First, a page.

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EDITIONS
Thursday, 12 July, 2001, 14:53 GMT 15:53 UK
Bradford: Life behind the riots
The Atkins family from Fagley, Bradford
The Atkins family feel their area is under-resourced
With racial unrest dominating the news about Bradford, what is day-to-day life like in the city?

In the first of a series profiling the experience of different communities, BBC News Online's community affairs reporter Cindi John spoke to the Atkins family from Fagley.

"Over the last 10-15 years, things have declined. There's nothing for kids to do any more apart from hang about on streets."

This is how David Atkins summed up Fagley, the predominantly white working class district in north Bradford where he has lived for most of his 53 years.


It seems to me the only way you get things done is riot...that's the message that's coming down to the estates

David Atkins
Mr Atkins, a former builder who gave up work due to ill-health, lives on the estate with his wife Ann and three of their four children.

"The main problem is drugs, a lot of people are taking drugs on the estate. There's a lot of vandalism, stolen cars, motorbikes, just a general lack of responsibility," said Mr Atkins.

Mr Atkins said that although the area was certainly deprived it was not bad by Bradford standards - but it suffered from a lack of places for young people to go.

'Parks off-limits'

The Atkins' eldest daughter, 26-year-old Helen, lives nearby with her two young children.

She said life as a single mother was made harder by the fact that some young people had made places like parks "virtually off limits".

"You can't take young children there because the older ones are smashing bottles.

"I find myself stuck in the house most of the time with the children in the back garden because it's easier," she said.


It's up to the Asian population to help us and integrate with us. At the end of the day it's our country

David Atkins
Her 12-year-old brother Brendan also complained of problems with older children.

"I never go up to the shop because there are gangs up there and they don't let you into the shop and chase you around," he said.

Helen believed "a lot more police and a lot more people trying to get on with each other" was the answer.

But she was sceptical of things changing in the near future.

'Don't riot, don't get'

Mr Atkins, who is chairman of a Fagley residents group, said he has campaigned hard to improve life on the estate.

But he complained of obstacles being put in the way of them getting money to improve facilities - in particular the community centre.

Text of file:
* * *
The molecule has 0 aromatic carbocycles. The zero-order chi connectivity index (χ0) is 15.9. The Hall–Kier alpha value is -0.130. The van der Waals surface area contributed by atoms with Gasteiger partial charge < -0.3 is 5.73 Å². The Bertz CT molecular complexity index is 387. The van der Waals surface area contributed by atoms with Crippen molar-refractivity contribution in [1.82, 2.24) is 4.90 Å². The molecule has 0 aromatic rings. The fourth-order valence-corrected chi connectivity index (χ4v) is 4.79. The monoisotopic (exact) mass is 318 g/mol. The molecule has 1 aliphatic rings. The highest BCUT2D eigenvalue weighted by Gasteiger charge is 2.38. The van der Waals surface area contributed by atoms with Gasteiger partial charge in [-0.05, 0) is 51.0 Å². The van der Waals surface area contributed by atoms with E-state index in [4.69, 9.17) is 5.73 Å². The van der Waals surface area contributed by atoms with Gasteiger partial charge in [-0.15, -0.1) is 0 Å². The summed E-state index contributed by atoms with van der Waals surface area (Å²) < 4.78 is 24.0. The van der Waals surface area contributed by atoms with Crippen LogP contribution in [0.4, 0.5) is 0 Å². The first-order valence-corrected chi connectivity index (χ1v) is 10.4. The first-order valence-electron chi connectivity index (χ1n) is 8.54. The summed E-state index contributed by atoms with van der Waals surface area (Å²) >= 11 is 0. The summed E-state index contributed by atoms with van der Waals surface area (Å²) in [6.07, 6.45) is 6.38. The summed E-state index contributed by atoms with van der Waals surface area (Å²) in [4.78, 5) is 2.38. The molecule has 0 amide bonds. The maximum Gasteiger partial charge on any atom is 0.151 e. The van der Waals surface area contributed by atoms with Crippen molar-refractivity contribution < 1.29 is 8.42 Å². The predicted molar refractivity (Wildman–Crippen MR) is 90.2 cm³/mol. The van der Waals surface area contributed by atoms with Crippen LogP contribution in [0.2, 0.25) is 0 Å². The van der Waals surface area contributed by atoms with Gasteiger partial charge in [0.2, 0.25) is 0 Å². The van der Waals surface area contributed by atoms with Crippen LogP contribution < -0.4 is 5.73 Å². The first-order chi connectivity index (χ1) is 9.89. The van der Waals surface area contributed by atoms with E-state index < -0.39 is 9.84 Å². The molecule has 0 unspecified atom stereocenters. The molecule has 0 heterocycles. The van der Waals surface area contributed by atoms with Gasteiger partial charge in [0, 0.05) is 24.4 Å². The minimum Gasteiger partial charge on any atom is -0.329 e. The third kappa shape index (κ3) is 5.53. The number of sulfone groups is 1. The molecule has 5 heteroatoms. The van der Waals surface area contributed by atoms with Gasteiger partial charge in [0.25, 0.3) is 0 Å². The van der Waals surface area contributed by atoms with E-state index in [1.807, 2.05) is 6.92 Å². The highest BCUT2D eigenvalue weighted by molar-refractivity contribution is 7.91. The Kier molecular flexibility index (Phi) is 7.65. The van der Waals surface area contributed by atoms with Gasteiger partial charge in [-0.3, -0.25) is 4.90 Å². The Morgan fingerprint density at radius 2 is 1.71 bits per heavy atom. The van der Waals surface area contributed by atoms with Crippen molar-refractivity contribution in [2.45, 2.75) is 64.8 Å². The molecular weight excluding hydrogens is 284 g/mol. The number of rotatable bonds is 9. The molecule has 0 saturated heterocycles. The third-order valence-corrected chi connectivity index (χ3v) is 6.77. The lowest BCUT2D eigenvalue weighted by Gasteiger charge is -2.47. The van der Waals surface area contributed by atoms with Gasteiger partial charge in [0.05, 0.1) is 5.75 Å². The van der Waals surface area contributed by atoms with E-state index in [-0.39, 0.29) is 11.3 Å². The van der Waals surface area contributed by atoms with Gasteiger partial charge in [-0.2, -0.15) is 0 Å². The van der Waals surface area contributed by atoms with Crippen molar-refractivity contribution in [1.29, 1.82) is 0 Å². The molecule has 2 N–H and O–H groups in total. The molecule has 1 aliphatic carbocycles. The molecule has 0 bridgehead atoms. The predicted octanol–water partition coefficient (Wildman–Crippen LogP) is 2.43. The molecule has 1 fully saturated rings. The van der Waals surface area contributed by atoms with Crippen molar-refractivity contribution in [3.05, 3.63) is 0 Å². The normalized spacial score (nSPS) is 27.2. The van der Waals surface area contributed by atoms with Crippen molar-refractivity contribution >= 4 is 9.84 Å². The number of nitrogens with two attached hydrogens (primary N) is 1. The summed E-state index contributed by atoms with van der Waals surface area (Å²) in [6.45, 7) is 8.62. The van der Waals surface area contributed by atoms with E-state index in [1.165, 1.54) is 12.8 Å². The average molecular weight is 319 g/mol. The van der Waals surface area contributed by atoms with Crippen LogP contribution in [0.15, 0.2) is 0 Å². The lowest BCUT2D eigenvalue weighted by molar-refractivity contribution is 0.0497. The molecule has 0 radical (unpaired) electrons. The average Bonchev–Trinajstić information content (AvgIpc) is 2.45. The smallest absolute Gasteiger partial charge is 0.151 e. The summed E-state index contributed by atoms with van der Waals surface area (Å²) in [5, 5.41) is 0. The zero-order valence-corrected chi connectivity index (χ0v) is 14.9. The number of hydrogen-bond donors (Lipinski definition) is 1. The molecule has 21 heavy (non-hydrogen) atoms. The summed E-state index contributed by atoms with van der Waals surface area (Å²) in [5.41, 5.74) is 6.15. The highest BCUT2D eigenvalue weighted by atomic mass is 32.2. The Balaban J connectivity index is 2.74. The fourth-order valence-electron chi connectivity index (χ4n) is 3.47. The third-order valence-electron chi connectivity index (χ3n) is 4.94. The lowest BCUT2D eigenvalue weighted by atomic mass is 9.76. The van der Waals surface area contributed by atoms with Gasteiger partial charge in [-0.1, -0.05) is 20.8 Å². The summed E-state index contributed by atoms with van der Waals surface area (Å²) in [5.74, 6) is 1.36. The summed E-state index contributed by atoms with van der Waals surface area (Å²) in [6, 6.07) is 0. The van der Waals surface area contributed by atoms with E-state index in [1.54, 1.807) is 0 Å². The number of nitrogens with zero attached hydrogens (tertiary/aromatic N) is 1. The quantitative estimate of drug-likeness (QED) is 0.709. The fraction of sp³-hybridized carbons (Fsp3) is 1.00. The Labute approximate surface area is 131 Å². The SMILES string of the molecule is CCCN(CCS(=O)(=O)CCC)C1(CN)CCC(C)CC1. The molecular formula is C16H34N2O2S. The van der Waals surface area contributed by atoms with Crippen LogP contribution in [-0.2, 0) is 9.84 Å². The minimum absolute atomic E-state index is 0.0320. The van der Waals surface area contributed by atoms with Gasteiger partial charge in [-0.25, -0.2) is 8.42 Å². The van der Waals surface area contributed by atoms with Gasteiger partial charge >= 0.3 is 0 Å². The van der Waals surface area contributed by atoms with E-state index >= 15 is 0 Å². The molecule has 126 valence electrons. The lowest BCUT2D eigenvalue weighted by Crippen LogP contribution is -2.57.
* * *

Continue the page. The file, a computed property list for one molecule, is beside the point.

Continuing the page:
Shot of Fagley estate - quiet street and houses
Fagley: "Not bad by Bradford standards" but lacks facilities for young people
And he was bitter at what he saw as the unfair division of resources favouring Asian areas.

He said the predominantly Asian area of Manningham had received about 8m for regeneration after the riots there six years ago.

"Now they've rioted again are they going to get more money, is it all going to go to them again and we're going to lose out on the estates?" he asked.

Mr Atkins believed there was a link between that, and the "wanton vandalism" of disturbances which followed in areas such as Fagley and Ravenscliffe.

He said: "It seems to me the only way you get things done is riot and they'll do any thing they can for you.

"If you don't riot, you don't get anything. And that's the message that's coming down to the estates."

'It's our country'

Both Mr and Mrs Atkins said few Asians lived in Fagley.

Mr Atkins said he thought that was a sign they were reluctant to mix with other races.

He said: "It's up to the Asian population to help us and integrate with us. At the end of the day it's our country."

External shot of Fagley Community Centre
Fagley Community Centre: Are resources unfairly distributed in Bradford?
But Ann Atkins believed racial harassment had put some black and Asian people off living on the estate.

She cited the recent case of one white woman with mixed race children.

"She lived on her own but she had half-caste children and she was practically driven off really by the estate children.

"They'd throw bricks, they wouldn't leave her alone."

But Helen believed there was little racism on the estate and that it had more to do with a community suspicious of outsiders.

She said she had also had problems when she moved back to the estate after two years living elsewhere.

"They gave me a lot of grief till they realised I wasn't new and left me alone."

Find out more about the violence in northern England during the summer of 2001


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See also:

10 Jul 01 | UK Education
09 Jul 01 | UK Politics
01 Jul 01 | UK
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